Critical Thinking and Creativity in Higher Education
Other conference contribution, 2013

In engineering education, students are prepared to solve problems in the future that are currently unknown, put knowledge into context and understand complex concepts. Therefore, one of the major learning goals is a problem solving strategy that is applicable in constantly changing environments. It is necessary for students to critically evaluate current solutions and use their creativity to challenge them, in order to come up with new solutions and ensure progress in technology and science. [1] Therefore, it is important to create an open learning environment that encourages students to ask critical questions and challenge knowledge presented to them. This should be specially emphasized in first year courses to establish a tradition of asking questions for the entire education. [2] Unfortunately, students are often taught mainly basic fact knowledge at the beginning, which is presented to them as being true and unquestionable. The students often lack the freedom to develop their own ideas and come up with their own hypotheses, but rather are given clear instructions what to learn and step-by-step protocols for labs. This behavior is difficult to change once they come to master level courses and students are often demanding detailed instructions even in master level labs. Furthermore, students frequently have difficulties to put knowledge into context and connect information learned in different courses. The main goals that students should be able to apply concepts to new situations, critical evaluate, and find creative solutions, are often not achieved. [3] This workshop will discuss critical thinking and creativity in engineering education. The main aim is to review different tools to improve the current situation, their feasibility and how to examine student abilities. Participants are encouraged to share successful teaching experiences that have strengthened student’s critical thinking and creativity and discuss why certain approaches work in some situations, but not in others. It should also be considered where and when new methods could be implemented. Is it feasible to achieve the desired outcome by changes on the single course level or is a curriculum wide approach needed? Which year is most critical? Another aspect that will be discussed is student examination. Is it possible to design exams in a way that encourage critical and creative thinking? How much will such exams change students learning? At last the overall consequences both for students and teaching staff will be considered. What are the restrictions for changes? What problems need to be overcome? [1] Woods, D. R., Felder, R. M., Rugarcia, A., & Stice, J. E. (2000). The Future of Engineering Education III. Developing Critical Skills. Chemical Engineering Education, 34(2), 108–117. [2] Boyer Commission on Educating Undergraduates in the Research University, S. S. Kenny (chair). Reinventing Undergraduate Education: A Blueprint for America’s Research Universities. State University of New York–Stony Brook, 1998. [3] Litzinger, T., Lattuca, L. R., Hadgraft, R., & Newstetter, W. (2011). Engineering Education and the Development of Expertise. Journal of Engineering Education, 100(1), 123–150.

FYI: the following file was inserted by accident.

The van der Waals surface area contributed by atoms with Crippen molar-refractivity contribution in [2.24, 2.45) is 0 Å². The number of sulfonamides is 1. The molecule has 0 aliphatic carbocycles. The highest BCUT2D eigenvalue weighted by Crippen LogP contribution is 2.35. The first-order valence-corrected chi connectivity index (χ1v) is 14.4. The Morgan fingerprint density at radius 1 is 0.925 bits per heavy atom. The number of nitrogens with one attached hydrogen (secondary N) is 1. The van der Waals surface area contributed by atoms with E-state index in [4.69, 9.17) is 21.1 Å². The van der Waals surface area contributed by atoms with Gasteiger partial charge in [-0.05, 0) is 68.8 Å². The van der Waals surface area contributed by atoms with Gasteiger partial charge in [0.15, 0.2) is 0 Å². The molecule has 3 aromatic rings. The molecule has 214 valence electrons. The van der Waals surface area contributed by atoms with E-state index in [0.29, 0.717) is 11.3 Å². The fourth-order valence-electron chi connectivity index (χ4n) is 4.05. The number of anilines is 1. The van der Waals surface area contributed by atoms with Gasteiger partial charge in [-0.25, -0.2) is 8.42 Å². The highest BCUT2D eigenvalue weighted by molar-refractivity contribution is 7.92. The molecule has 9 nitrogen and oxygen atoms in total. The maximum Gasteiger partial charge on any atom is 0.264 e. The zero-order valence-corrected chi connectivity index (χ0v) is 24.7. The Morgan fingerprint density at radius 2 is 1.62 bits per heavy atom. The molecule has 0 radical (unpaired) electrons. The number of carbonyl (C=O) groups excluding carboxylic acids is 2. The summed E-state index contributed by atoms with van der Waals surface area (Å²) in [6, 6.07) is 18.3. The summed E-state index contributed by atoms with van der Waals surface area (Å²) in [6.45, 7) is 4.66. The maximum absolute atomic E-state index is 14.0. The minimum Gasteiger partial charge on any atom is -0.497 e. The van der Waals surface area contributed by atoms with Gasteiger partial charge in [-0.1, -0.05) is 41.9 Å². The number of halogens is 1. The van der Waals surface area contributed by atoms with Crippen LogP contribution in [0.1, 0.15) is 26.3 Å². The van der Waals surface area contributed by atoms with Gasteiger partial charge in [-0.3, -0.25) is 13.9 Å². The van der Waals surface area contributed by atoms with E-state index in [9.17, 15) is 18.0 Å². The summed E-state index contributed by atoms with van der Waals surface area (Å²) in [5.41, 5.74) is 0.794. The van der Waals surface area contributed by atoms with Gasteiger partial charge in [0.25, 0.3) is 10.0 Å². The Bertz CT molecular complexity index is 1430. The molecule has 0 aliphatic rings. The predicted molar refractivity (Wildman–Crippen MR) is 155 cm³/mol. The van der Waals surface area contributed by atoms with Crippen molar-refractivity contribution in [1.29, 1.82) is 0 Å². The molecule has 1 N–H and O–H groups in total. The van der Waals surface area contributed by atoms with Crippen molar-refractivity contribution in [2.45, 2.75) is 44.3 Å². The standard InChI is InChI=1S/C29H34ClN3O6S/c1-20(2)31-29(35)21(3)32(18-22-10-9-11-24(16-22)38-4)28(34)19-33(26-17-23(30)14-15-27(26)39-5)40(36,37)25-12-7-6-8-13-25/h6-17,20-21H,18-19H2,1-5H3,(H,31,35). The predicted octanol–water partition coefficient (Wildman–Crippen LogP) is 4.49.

Patric Wallin

Chalmers, Applied Information Technology (Chalmers), Engineering Education Research - EER (Chalmers)

Chalmers, Applied Physics, Biological Physics

NNEER conference proceedings 2013

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Educational Sciences

Learning and teaching

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